Since United Church of Christ delegates in July affirmed their support for same-gender marriage, the denomination has lost a total of 16 congregations from nine different regions—close to the number of 20 that officials expected.
“When I went to Washington as the pope’s envoy just before the outbreak of the [Iraq] war, [President Bush] told me, ‘Don’t worry, your eminence. We’ll be quick and do well in Iraq.’ Unfortunately, the facts have demonstrated afterward that things took a different course—not rapid and not favorable. Bush was wrong.” —Retired Cardinal PioLaghi, recalling a conversation with President Bush on March 5, 2003
Republican congressman Tom DeLay of Texas, indicted by a grand jury in his home state and bounced from his leadership position in Congress, has another distraction: interfaith groups are pressuring him to drop his opposition to Food and Drug Administration oversight of cigarette sales, which health experts say could save thousands of American lives.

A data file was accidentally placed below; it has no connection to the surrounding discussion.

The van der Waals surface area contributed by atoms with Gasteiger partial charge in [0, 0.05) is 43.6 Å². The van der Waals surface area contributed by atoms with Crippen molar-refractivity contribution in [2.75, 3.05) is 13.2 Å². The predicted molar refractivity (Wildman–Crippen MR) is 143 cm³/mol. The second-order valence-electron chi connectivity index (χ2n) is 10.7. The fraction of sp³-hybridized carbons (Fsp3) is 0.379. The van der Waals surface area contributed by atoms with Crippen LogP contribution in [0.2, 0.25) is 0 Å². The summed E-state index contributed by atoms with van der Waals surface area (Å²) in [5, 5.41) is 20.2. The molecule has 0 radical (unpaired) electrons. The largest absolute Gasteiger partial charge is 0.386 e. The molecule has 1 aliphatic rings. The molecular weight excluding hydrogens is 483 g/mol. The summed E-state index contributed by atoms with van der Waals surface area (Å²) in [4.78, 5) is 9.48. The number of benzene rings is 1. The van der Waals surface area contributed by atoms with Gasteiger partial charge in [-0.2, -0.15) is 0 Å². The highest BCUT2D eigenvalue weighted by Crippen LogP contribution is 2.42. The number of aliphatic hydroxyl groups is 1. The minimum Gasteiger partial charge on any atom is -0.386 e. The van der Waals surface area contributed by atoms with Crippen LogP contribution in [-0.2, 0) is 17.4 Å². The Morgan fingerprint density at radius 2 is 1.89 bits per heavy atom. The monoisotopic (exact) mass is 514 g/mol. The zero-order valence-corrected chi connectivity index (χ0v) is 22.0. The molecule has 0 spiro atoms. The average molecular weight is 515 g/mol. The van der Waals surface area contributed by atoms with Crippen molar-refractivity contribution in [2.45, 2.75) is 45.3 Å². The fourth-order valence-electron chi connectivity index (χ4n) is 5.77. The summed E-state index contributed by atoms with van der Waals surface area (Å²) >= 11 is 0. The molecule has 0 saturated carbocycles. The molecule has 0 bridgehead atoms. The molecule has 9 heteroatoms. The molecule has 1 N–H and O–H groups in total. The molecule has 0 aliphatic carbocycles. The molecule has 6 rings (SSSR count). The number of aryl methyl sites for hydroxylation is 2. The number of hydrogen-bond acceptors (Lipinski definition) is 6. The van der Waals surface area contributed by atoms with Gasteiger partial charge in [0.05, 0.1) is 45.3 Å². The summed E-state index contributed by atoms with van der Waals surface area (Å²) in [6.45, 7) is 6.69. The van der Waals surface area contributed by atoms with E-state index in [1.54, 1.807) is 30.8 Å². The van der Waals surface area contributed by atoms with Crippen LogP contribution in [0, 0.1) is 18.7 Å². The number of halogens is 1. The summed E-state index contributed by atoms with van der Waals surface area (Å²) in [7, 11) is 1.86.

Nearly half of the 38 primates of the worldwide Anglican Communion have rebuked the archbishop of Canterbury for not condemning the liberal attitude toward homosexuality shown by Anglican churches in North America. Of particular concern is the 2003 election and consecration of openly gay Episcopal Bishop V.
In a Vatican visit by a top U.S. Lutheran bishop, Pope Benedict XVI praised dialogue between Lutherans and Catholics but called on both groups to ignore neither their doctrinal differences nor “a general climate of uncertainty” about truths today.